Sunderland College and Northumberland College merger set for approval

A major deal to create a regional ‘super college’ for the North East is expected to be approved next week.

Thursday, 14th March 2019, 10:53 am
Updated Thursday, 14th March 2019, 12:43 pm
Sunderland College's city campus.

The deal between Sunderland College and Northumberland is waiting on the green light from regulators after first being announced by education bosses last year (2018).

And if given the nod, it will create one of the biggest educational institutions in the region, with a catchment area stretching from the River Tees up to the Scottish Borders.

According to Ellen Thinnesen, Sunderland College’s principal, the move has been prompted by cash challenges facing English colleges.

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She said: “Colleges across the sector have faced significant funding reductions, which have been quite difficult and colleges across the country have been forced into mergers.

“That sometimes requires us to think differently.”

She added: “We’re working on a merger with Northumberland College that will take our student base to just under 21,000 and our apprentice contract to about £4.1m.”

The principal was speaking at this week’s meeting of Sunderland City Council’s Economic Prosperity Scrutiny Committee.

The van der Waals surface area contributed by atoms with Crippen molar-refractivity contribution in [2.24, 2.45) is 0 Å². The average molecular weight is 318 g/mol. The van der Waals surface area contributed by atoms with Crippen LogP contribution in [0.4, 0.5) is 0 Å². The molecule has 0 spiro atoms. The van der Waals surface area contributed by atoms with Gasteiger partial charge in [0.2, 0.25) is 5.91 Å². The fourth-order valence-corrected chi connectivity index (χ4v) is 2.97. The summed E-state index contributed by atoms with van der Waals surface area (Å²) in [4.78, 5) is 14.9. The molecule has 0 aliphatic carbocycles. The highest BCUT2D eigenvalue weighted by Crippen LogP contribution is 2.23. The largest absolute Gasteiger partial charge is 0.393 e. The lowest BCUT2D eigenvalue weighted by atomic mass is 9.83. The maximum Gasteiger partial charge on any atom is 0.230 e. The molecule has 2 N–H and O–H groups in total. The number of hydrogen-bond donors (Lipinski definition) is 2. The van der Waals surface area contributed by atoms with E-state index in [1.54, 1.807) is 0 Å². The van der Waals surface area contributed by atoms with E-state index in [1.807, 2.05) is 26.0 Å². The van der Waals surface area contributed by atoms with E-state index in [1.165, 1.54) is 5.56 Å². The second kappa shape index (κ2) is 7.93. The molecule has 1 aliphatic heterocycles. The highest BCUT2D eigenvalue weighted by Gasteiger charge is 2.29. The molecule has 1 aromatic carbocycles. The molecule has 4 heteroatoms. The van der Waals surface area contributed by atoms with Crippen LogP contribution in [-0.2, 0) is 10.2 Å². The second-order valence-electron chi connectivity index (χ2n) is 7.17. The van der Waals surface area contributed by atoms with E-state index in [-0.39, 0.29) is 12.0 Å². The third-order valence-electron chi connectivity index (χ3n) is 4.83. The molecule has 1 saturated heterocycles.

The merger between Sunderland College and Northumberland College follows a previous deal which saw Hartlepool Sixth Form College join Sunderland’s set up in 2017.

Although the plan is for all assets which currently belong to Northumberland College to be transferred to Sunderland College, both schools are still expected to maintain their own governing bodies.

It is also hoped the scheme will the combined college given a financial health rating of ‘Good’ in 2019/20, rising to ‘Outstanding’ by 2021/22.

However, the principal also conceded there would be challenges in running a ‘large multi-campus college’.

She added: “From a pastoral and welfare point of view, we have to have a senior person responsible for welfare and safety.

“Then, as you drill down to each campus there’s managers that take a lead on the welfare and safeguarding, down to youth workers.”


James Harrison, Local Democracy Reporting Service